Howard Hamilton, Contributor
The passing of the late Mayor George Lee has left the Municipality of Portmore at a crossroad. How the community progresses is now in the hands of its creator, the Ministry of Local Government and Community Development. At this crossroad, all the accolades and tributes must now be rested and the community be prepared to select its first post-George Lee era mayor.
It is heartening that the ministry of local government has seen it fit to engage a new policy director, with stated responsibility, among other things, for local government reform. This reform is long overdue. The manner of his appointment does not concern me at this time. My major concern is how effective he will be in bringing about the necessary changes that will move the community forward. With his youthful energy, this new appointee must position himself at the Portmore crossword and consider the following issues:
1 He must enact proceedings that will clearly identify the boundaries of the Portmore Municipality. This will allow the late mayor to rest in peace knowing that the situation that he described as untidy is addressed.
2 He must, in consultation with the relevant minister, approach Parliament to accord the incoming mayor full voting rights. In a system where Portmore's mayor is the only directly elected mayor, it is a downright shame to admit that after 10 years, this error/omission has not been corrected.
Without this right to vote, the mayoral position in Portmore is nothing more than symbolic, ceremonial, and at the government's pleasure. This is not in the interest of the people of Portmore.
3 If we really believe in an independent mayor who is selected not just by a parish council division or constituencies, but the entire municipality, then we must give the mayor an allocation. This allocation would be similar in nature to the Constituency Development Fund and to the allocations given to councillors. This will give to the mayor the ability to respond to his constituents. This will eliminate the need for the mayor to play politics with councillors and members of Parliament. This will give the mayor true independence. For local government to work, we must give the holder of the office the tools.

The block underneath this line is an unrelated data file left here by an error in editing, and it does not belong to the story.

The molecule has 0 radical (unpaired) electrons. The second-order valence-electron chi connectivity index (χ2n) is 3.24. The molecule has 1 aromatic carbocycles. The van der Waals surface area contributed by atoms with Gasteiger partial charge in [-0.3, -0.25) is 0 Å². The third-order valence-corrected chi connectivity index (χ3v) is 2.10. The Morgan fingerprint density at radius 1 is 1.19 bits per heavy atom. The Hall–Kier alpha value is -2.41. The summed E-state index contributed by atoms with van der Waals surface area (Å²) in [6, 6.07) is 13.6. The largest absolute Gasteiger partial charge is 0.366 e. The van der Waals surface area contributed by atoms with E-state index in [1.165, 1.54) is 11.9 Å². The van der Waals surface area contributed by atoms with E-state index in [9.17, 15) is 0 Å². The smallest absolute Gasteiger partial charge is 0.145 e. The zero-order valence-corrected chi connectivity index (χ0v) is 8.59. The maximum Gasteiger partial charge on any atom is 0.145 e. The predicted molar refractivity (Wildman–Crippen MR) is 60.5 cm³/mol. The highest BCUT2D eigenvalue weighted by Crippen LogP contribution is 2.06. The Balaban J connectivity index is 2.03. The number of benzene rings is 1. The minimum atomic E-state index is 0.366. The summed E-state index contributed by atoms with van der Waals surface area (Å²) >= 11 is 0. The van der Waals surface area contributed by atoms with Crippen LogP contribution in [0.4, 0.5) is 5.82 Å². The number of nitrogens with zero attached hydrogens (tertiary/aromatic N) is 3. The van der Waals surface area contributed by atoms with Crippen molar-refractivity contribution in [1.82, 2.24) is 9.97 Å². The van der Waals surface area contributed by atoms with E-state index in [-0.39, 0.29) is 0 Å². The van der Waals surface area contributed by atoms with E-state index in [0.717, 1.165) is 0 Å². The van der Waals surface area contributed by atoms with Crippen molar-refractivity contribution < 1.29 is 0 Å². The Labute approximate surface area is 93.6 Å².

4 The new policy director must now also accelerate the local government reform process to reflect the aspirations of the residents. When Portmore was being granted municipal status, the thinking then was to create a council with greater autonomy than what existed. There was to be the changing and abolishment of some of the archaic and restrictive laws that hinder rather than facilitate the progress of the community.
One such law is that which mandates Portmore councillors to also attend the St Catherine Parish Council and not the reverse. The result is that over the years, some councillors only fulfil their most basic of obligations by sitting with the Portmore Municipal Council while in attendance at the St Catherine Parish Council.
If the people of Portmore elected them, then their first and only obligation must be to represent their constituents in Portmore. For those in doubt, check the records.
All the issues stated above need to be addressed before any election of a new mayor. It is in my humble opinion that if these are implemented, then we will be on our way to achieving the autonomy and independence for which we as a community agitated for over a decade.
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